Hollywood in Crisis: Cinema and American Society, 1929-1939

By Colin Shindler | Go to book overview

5

FANFARE FOR THE COMMON MAN

He's Joe Doakes-the world's greatest stooge and the world's greatest strength. We always bounce back, because we're the people and we're tough…. Listen to me, you John Does, you're the hope of the world.

Spoken by Gary Cooper in Frank Capra's Meet John Doe (1941)

However much Hollywood might have wanted to disown the Depression, to have pretended that it never existed or, that if it did, it should not be allowed to affect the film industry, it was not possible to do so. The economic debilitation, the social, physical and psychological suffering were too pervasive. The Depression scarred America, and the wounds could not be ignored. Holly¬ wood was too conscious of its awesome responsibilities to do more than flirt with radical ideas. It sympathised with 'the little man' only to the extent that the industry depended on his and his family's cash admissions.

The American film industry was a significant building block in the American economy. It was also the most influential medium of communica-tion and, dominated as it was by the studio executives whose political sympathies ran no farther Left than Jack Warner's personal admiration for President Roosevelt, the motion picture business was never likely to sanction any revolutionary solutions to the Depression.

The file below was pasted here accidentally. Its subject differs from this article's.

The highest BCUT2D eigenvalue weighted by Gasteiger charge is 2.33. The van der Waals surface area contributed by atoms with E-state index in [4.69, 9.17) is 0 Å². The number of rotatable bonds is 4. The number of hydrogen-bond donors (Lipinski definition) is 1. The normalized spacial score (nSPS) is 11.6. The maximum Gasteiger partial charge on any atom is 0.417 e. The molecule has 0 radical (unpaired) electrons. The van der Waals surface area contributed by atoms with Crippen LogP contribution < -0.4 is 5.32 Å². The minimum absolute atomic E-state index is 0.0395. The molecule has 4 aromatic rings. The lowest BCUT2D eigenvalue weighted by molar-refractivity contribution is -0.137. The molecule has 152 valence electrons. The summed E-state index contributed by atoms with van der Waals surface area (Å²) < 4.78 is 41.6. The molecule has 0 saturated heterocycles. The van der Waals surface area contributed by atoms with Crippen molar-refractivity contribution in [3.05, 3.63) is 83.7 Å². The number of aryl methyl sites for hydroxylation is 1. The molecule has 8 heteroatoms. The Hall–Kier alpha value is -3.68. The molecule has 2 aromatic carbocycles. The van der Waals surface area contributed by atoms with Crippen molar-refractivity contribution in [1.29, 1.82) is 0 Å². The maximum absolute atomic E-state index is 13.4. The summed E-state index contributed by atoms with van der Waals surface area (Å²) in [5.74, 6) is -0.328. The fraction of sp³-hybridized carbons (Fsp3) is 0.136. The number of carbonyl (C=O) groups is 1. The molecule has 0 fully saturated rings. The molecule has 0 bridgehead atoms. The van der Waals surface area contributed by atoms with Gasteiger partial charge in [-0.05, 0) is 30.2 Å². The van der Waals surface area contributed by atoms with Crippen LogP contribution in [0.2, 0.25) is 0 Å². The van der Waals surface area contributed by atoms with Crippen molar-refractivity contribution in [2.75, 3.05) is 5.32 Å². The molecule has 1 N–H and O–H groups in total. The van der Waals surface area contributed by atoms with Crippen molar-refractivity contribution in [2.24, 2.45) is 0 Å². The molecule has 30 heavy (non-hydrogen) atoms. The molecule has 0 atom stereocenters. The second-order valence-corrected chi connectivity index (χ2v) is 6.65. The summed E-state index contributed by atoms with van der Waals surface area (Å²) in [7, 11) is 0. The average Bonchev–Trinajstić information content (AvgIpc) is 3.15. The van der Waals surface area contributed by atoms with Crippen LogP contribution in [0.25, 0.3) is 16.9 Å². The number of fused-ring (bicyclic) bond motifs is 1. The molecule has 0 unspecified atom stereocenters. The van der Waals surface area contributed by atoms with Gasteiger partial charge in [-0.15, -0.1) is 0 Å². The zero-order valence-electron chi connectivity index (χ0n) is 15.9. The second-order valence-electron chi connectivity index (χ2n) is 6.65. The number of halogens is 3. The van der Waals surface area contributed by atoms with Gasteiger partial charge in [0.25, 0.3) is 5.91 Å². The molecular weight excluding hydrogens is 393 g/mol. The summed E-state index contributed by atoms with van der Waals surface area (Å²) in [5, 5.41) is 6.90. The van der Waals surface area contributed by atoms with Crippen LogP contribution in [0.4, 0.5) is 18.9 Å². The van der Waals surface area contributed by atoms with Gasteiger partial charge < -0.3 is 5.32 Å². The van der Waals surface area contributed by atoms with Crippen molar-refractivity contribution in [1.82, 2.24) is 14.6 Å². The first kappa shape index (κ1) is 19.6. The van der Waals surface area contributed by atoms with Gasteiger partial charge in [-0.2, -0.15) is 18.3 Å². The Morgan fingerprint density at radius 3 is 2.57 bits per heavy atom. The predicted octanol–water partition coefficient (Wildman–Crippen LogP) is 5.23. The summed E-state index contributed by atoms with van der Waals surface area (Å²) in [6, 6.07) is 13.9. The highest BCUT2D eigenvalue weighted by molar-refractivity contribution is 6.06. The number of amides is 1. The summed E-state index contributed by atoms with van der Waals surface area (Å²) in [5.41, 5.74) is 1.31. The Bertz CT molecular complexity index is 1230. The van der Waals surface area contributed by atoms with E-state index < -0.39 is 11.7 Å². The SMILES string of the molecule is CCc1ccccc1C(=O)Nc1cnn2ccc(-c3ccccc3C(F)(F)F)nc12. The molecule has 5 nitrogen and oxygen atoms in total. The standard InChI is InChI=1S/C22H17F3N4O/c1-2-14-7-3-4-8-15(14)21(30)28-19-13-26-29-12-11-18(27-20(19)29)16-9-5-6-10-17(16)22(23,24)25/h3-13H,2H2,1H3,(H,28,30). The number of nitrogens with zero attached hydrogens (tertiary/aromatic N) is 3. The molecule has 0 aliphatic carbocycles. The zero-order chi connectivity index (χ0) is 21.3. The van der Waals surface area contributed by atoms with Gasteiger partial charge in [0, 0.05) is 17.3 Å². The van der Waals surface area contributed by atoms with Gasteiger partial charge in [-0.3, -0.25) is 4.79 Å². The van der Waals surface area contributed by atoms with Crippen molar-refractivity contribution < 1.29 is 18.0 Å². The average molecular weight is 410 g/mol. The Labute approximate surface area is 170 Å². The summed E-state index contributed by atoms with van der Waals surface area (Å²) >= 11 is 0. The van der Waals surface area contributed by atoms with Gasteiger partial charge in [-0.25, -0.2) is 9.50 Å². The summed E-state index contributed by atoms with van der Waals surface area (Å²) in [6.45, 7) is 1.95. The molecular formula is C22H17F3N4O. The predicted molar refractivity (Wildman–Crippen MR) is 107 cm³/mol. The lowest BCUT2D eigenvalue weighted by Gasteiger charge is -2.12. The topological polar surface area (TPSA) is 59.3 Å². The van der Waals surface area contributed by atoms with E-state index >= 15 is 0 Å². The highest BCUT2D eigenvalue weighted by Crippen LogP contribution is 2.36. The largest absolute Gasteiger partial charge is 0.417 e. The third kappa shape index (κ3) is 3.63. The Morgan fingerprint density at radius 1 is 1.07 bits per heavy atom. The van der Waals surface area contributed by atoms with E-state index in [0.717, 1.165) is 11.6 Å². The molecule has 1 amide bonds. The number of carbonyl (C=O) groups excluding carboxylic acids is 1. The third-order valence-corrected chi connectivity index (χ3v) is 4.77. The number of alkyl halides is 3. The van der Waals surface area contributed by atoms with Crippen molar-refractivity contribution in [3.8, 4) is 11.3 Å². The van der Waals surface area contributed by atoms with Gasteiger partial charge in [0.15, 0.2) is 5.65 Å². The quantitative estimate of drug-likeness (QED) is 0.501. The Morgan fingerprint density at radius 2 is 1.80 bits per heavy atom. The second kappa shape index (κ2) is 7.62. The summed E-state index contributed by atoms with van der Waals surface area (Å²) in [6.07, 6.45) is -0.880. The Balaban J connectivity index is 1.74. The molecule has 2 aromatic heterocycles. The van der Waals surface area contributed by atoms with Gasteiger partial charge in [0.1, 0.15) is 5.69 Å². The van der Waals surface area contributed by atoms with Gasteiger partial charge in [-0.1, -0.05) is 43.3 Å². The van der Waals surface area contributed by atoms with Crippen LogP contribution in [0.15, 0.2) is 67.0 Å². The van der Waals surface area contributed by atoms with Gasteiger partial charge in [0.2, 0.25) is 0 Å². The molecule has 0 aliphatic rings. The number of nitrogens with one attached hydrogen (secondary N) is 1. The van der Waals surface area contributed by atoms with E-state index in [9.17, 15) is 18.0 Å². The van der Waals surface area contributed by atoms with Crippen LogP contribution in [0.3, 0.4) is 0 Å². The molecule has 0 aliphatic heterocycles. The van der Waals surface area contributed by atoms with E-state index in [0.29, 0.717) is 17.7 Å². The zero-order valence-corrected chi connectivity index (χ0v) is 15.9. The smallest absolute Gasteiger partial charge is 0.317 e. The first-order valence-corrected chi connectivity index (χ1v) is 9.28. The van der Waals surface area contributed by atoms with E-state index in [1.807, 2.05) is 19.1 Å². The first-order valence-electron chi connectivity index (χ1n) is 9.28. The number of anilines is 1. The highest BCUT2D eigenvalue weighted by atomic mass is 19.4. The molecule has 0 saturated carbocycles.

The Hollywood response to the Depression and the prospect of social revolution, particularly after 1933 when Roosevelt had restored some measure of economic and moral confidence, was basically twofold. On the one hand it emphasised the durability of certain American institutional and mythological traditions. On the other it suggested that the Depression was akin to a bout of influenza, something to be endured with good humour until it went away as swiftly and mysteriously as it had arrived. In President Hoover's unfortunate phrase, 'Prosperity is just around the corner'.

The American worship of the cult of individualism, the belief that anyone through honesty, perseverance and faith can achieve anything, is employed in both these remedies for the Depression as a means of defusing a potentially revolutionary situation.

One illustration of this 'influenza syndrome' is the series of wide-eyed films

-73-

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Hollywood in Crisis: Cinema and American Society, 1929-1939
Table of contents

Table of contents

  • Title Page iii
  • Contents vii
  • General Editor's Preface viii
  • Preface ix
  • Acknowledgements x
  • 1 - Snapshot 1
  • 2 - Trouble in Paradise 11
  • 3 - The Blue Eagle 32
  • 4 - The Swimming Pool Reds 52
  • 5 - Fanfare for the Common Man 73
  • 6 - The Hays Office 96
  • 7 - The Left-Handed Endeavour 117
  • 8 - Cry of the City 141
  • 9 - Good Citizenship and Good Picture-Making 157
  • 10 - Black Fury 174
  • 11 - Foreign Affairs 195
  • 12 - Snapshot 212
  • Notes 229
  • Bibliography 246
  • Index 252
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